The sponsor toolkit comprises themed trophy and stadium marks, the visual identity in the original blue colourway, and bespoke colourways in keeping with each sponsor’s individual corporate colours. A variety of artwork perspectives are also provided in the sponsor artwork toolkit to support the sponsors in leveraging their sponsorship campaigns in a manner that provides maximum effect.

Capital treat in store for Zagorakis November 9, 2006

Posted by grhomeboy in Football.
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Former Greece captain Theodoros Zagorakis said he was “honoured” to be chosen as the ambassador for the 2007 UEFA Champions League final in Athens, on the day the new visual identity and logo for the event were unveiled at a ceremony in the Greek capital.

Massive honour
“I cannot find words to describe my joy and honour at being chosen as the ambassador for the 2007 final,” said Zagorakis. “Athens and Greece have proved in the past that we have the ability to organise such prestigious events with great success, so I’m sure this will happen again next May.” Zagorakis, who won 119 caps for Greece and led the team to glory at UEFA EURO 2004™, was one of many distinguished sporting personalities present as the design for the final on 23 May 2007 was revealed at the Ceremonies Hall within the Athens City Hall in Kotzia Square.

Ancient inspiration
The PAOK FC midfielder was impressed with the designs, which were inspired by the patterns of ancient Greek labyrinths and the colours of his country’s flag – blue and white. “The logo designs are spectacular and I’m sure we will see a fantastic game here on 23 May,” he said. The UEFA Champions League final has, in recent years, been given an identity of its own with a unique logo, a design concept and an overall theme, with the objective being to help promote the event and enhance the prestige of one of the world’s biggest sporting occasions.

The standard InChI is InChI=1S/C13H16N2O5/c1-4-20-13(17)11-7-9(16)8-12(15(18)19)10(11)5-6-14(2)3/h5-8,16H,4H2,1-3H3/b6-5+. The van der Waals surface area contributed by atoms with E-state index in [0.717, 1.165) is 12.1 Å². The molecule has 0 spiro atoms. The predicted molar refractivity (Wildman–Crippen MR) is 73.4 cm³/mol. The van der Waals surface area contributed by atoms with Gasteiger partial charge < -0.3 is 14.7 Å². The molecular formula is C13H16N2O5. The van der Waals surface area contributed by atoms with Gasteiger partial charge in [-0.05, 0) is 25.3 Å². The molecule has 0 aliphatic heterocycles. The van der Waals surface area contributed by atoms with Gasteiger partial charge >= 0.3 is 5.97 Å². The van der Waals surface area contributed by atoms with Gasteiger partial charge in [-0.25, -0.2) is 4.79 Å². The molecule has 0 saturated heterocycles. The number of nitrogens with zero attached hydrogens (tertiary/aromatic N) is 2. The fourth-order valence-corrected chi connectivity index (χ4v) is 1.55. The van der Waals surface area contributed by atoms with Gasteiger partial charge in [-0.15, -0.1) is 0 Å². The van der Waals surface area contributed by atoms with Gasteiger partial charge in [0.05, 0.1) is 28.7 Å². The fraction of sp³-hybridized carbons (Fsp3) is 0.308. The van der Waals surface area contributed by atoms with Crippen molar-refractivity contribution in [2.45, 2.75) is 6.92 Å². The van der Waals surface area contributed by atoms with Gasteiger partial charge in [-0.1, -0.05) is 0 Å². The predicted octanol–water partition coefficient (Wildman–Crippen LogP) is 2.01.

Difficult call
FC Barcelona defeated Arsenal FC 2-1 in a thrilling match in Paris to win the 2006 UEFA Champions League, and when asked if he thought these two sides could reach the final again next May, Zagorakis told uefa.com: “It is a UEFA Champions League final so it could produce some surprises, but it’s difficult to say who will reach the final,” he said. “It is a very big tournament which is fantastically organised by UEFA and the one thing I’m sure of is that the two teams who end up in Athens will be the two best teams.”

Stadium refit
Since hosting the 1994 UEFA Champions League final, which saw AC Milan beat Barcelona 4-0, the Athens Olympic stadium has had a dramatic facelift for the 2004 Olympic Games. The mayor of Athens, Theodoris Behrakis, said the city had a venue to be extremely proud of. “Athens welcomes the honour of hosting the UEFA Champions League final,” he said. “Our city has continued to improve since the 2004 Olympics and we have a wonderful stadium to showcase the final of the greatest club competition in Europe.”

‘Like no other’
Greece’s sports minister Georgios Orfanos said: “We are delighted because Athens will host the stars who light up European football. UEFA as an organisation and the Greek government will ensure the final will be a success.” Hellenic Football Federation president Vassilis Gagatsis added: “We want the final to be like no other in history, and for that reason we need the support of all the Greek people so we can prove to everyone that when we want something, we can achieve it.”